Review: The Subject

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Intense and complicated as it tackles themes that will resonate with viewers for their pervasiveness through today’s society, The Subject seizes your attention and never once waivers, led by a standout performance from Jason Biggs.

When a successful white filmmaker (Jason Biggs) captures the murder of a Black teenage man (Nile Bullock) on tape, the fallout upends his career and his life, forcing examination into his lack of action and the lengths he will go for his craft. The Subject is the tale of two films, the first half a setup for what is about to come. As Biggs’ character continues to be tormented by the events that have transpired, things are further complicated by Carra Patterson’s Marley, a character who is very much challenges him to rethink his role in what has happened. We continue to see snapshots of conversations with Nile Bullock’s late Malcolm, each increasingly representative of missed opportunities for Biggs’ Phil to be a mentor.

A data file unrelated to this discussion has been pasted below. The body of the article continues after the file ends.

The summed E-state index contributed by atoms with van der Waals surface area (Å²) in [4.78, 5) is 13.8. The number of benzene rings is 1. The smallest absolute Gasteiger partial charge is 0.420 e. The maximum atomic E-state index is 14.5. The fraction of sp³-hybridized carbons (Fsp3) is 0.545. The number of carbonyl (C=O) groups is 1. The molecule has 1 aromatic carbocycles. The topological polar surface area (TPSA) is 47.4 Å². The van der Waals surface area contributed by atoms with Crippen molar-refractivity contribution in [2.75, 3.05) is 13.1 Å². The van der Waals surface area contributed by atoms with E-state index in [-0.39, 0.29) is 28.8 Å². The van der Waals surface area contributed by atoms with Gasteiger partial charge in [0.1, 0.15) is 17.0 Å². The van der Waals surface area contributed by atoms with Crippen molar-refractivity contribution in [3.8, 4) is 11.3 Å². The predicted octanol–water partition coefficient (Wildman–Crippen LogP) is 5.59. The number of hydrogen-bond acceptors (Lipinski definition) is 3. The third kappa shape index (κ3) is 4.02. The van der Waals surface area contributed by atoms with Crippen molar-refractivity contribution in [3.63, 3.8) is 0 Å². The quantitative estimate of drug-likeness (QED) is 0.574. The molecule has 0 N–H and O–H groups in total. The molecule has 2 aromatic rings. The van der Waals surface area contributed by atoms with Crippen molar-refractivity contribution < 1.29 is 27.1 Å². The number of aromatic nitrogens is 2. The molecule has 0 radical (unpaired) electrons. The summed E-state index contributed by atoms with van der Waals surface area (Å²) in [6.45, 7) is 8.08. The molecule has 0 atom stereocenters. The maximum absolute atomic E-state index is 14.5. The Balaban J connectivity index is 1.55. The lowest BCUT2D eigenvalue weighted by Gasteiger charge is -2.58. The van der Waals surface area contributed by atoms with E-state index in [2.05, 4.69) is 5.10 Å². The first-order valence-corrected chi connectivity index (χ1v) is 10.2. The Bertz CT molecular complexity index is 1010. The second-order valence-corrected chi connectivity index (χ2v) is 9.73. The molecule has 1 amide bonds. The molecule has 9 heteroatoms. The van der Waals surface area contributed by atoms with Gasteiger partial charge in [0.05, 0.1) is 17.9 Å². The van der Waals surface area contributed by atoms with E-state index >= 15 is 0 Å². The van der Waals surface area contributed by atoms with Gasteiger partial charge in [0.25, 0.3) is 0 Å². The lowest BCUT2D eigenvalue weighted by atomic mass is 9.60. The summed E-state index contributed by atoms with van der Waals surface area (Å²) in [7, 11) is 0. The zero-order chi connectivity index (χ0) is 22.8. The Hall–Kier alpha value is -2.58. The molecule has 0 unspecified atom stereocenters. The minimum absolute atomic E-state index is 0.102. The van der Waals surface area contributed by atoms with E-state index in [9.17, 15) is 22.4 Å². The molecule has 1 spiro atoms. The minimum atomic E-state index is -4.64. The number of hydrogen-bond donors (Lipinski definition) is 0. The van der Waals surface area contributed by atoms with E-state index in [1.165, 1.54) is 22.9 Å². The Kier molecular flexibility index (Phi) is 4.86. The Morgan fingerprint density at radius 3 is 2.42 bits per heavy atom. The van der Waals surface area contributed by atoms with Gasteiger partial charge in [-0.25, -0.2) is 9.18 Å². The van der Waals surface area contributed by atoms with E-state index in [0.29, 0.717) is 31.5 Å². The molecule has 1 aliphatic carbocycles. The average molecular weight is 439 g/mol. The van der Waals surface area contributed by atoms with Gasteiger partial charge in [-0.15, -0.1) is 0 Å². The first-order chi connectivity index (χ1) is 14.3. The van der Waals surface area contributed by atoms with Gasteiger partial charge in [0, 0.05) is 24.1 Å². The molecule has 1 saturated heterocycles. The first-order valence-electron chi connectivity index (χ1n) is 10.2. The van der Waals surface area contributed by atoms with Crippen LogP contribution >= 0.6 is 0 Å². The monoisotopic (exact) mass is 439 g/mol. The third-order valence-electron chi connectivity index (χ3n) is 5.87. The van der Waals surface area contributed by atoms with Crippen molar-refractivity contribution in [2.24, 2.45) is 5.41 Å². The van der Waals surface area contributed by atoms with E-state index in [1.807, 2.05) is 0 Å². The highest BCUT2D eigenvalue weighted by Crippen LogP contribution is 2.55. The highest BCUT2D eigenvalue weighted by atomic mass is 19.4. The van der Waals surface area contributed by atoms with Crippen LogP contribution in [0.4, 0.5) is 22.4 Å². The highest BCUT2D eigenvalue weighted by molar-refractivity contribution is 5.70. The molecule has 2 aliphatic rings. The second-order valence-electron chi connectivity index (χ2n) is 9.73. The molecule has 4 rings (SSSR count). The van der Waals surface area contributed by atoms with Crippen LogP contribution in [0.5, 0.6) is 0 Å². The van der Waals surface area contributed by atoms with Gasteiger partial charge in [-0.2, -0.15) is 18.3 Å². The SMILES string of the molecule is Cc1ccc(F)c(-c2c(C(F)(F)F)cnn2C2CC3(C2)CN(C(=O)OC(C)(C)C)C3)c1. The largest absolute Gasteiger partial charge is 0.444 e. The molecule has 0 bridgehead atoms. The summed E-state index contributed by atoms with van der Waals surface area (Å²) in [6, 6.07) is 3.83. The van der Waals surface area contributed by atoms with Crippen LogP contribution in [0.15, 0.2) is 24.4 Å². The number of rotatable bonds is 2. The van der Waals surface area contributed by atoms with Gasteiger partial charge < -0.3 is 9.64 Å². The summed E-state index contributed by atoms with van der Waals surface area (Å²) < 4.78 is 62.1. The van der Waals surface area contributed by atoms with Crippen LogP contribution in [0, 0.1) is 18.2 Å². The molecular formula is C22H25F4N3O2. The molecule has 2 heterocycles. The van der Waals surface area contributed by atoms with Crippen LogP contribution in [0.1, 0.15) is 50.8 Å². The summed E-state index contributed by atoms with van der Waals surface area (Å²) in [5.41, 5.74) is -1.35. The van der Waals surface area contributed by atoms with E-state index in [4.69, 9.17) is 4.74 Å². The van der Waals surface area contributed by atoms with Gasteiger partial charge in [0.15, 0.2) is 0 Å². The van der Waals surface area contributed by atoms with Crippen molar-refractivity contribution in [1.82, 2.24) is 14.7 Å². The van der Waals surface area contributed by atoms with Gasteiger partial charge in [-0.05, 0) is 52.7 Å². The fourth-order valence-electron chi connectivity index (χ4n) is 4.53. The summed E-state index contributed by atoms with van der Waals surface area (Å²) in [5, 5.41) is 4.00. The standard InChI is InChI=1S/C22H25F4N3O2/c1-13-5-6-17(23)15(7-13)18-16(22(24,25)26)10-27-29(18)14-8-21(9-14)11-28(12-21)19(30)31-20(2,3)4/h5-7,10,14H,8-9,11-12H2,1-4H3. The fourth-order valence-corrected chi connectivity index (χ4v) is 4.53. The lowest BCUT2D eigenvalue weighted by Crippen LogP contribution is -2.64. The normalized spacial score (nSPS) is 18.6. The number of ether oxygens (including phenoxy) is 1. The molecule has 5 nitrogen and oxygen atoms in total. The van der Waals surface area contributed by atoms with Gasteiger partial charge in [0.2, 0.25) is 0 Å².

It all leads to a 45-minute second half confrontation between Malcolm’s mother Leslie (Aunjanue Ellis) that is heart-wrenching, eyeopening, and immeasurably powerful. Through it all, the audience is forced to wrestle with the ethics around documentary filmmaking, the white savior mentality, Black Lives Matter, and more in this deeply layered first feature from director Lanie Zipoy. The Subject challenges your preconceived notions and forces a change in perspective in a way that leaves you pondering its messages long after the end credits roll. It’s unlike anything I’ve seen before.

The Subject hits limited theaters and VOD/Digital this Friday.

Rating: 4/5

Photo from IMDb

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